Zero by Tom Leveen [website | twitter]
UPCOMING Publication Date: April 24, 2012
Publisher: Random House Books for Young Readers
Target Audience: Young Adult
Format read: eBook received via NetGalley
Summary: Zero is an artist. She was accepted into the School of the Art Institute of Chicago (SAIC), but her life plans change when she isn’t awarded a scholarship. Her best friend, Jenn, is going through some …stuff… and there’s a lot of tension between the two of them now. Zero’s dad is an alcoholic and her mom is super overbearing. Despite all the crap, Zero meets Mike, a boy she falls head over heels for.
Zero’s real name is Amanda Walsh. Her mom calls her Amy, but she loathes that nickname. She picked up the name Zero when she was teased in middle school by a bunch of jerks. It stuck. Now she’s graduated from high school but her summer plans changed when two things happened:
a) she didn’t get the scholarship she needed for art school in Chicago, and
b) her BFF got super weird and they’re not speaking anymore.
That leaves her feeling more alone than ever, even for a girl with the nickname Zero.
She passes the time by going to local shows of punk bands. After a performance by Gothic Rainbow, she decides to approach the drummer with the amazing eyes she wishes she could capture on a canvas. Thus begins the awkward, albeit sweet, relationship between Mike and Zero.
I loved Zero’s character – she was quirky and self-deprecating. She was always a little down on herself about her looks and weight. She fluctuated constantly between hoping she’d make it as an artist to thinking she’d never be good enough. (I could relate to so many of the thoughts floating through her mind.) Tom Leveen did an awesome job of capturing the essence of an insecure, never-been-kissed seventeen-year-old.
I only had a few quirks to overcome while reading, and those pertained to Leveen’s writing style. In several instances, Amanda would have a thought, and then follow it up with, “Discuss.” Other times it would be the phrase, “Here’s the thing,” and things would go a little more into detail. I don’t mind that happening sporadically, but I suppose I’m not one for much repetition, and things like this take away from the story and make me focus on the writing. (Please note this is just a minor complaint.)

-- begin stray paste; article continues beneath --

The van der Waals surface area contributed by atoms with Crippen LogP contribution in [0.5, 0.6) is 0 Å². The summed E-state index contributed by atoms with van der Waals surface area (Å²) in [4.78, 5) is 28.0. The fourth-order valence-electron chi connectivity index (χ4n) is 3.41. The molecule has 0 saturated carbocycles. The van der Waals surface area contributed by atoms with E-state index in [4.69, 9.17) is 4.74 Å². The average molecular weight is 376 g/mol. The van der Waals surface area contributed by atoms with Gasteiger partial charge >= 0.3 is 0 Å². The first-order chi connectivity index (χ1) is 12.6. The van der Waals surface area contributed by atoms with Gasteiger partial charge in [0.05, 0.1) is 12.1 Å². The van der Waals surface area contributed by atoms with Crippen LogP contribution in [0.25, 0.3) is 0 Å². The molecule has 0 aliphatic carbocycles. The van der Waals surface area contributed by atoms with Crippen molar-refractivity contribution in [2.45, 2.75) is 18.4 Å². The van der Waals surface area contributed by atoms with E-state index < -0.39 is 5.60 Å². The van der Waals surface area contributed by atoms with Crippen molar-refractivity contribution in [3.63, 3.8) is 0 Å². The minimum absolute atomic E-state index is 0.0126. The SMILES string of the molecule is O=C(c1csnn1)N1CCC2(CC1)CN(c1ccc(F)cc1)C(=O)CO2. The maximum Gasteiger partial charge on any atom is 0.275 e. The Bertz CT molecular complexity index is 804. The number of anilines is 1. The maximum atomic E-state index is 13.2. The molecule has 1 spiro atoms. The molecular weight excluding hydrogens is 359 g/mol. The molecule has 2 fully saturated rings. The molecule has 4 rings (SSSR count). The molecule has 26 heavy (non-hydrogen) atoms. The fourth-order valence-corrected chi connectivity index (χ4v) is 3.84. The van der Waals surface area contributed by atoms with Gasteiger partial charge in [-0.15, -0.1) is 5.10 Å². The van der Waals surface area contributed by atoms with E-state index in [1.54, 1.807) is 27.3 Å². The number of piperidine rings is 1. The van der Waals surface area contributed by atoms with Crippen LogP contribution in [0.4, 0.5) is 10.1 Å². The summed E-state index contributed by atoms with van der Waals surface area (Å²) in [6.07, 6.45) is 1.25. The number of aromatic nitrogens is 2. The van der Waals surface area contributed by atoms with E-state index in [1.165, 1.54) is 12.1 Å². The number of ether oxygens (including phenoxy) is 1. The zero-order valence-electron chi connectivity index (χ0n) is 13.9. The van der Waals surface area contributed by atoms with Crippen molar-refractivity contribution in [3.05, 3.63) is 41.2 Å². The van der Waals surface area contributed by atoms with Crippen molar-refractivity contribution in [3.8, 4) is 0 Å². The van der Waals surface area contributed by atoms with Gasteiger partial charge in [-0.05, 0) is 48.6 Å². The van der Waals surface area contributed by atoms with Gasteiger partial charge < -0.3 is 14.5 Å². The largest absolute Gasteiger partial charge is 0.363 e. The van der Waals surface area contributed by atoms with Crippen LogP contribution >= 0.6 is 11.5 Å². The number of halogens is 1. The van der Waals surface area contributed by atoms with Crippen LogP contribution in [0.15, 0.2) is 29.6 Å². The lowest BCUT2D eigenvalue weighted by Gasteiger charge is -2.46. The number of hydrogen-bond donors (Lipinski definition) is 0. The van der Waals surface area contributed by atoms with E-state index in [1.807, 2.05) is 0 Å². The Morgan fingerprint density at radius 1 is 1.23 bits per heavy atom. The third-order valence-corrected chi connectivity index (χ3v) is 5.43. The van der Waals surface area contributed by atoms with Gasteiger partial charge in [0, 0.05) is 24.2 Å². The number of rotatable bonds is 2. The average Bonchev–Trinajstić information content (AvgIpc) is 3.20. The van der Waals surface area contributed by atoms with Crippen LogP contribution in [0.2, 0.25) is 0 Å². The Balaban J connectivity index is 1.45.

As for Mike, he made my insides become a hot mess. He was quiet and nice. Sweet. Definitely awkward. I loved the blending of his musical talents and band with Zero’s artistic abilities. The descriptions of her art and his shows were so vivid. I felt like I was there or involved while she was making art or his band was performing. (Another sidenote: there’s a picture of a boy on the cover. Tell me when you read the book if your imagination depicts a guy who looks like the mohawk-dude on the cover. Mine did not.)
A few things to note:
- This is one of the more… graphic… young adult contemporaries I’ve read. Be prepared for a few hot and steamy scenes that go into more detail than most other YAs.
- Look up the artists that Zero mentions throughout the book (mostly Salvador Dalí) to have a better understanding of some of the descriptions of her work and the emotions she describes by comparing them to paintings.
- Don’t judge this story based on the cover. It implies something darker and heavier, maybe a little more gritty. I found it easy to relate to and didn’t think the cover really captured the essence of Zero.
While the story focuses a lot on the relationships Zero has with all the people around her (crazy mother, drunk dad, awkward boyfriend, lost BFF), it’s mostly about her journey to figuring out who she is. What does she want out of life? Now that all of these changes have occurred around her, how is she going to react and what’s she going to do about it? Zero is a witty, engaging story of self-discovery.
This was my first Tom Leveen book, but I’m definitely anxious to pick up Party now, and look forward to more from him.
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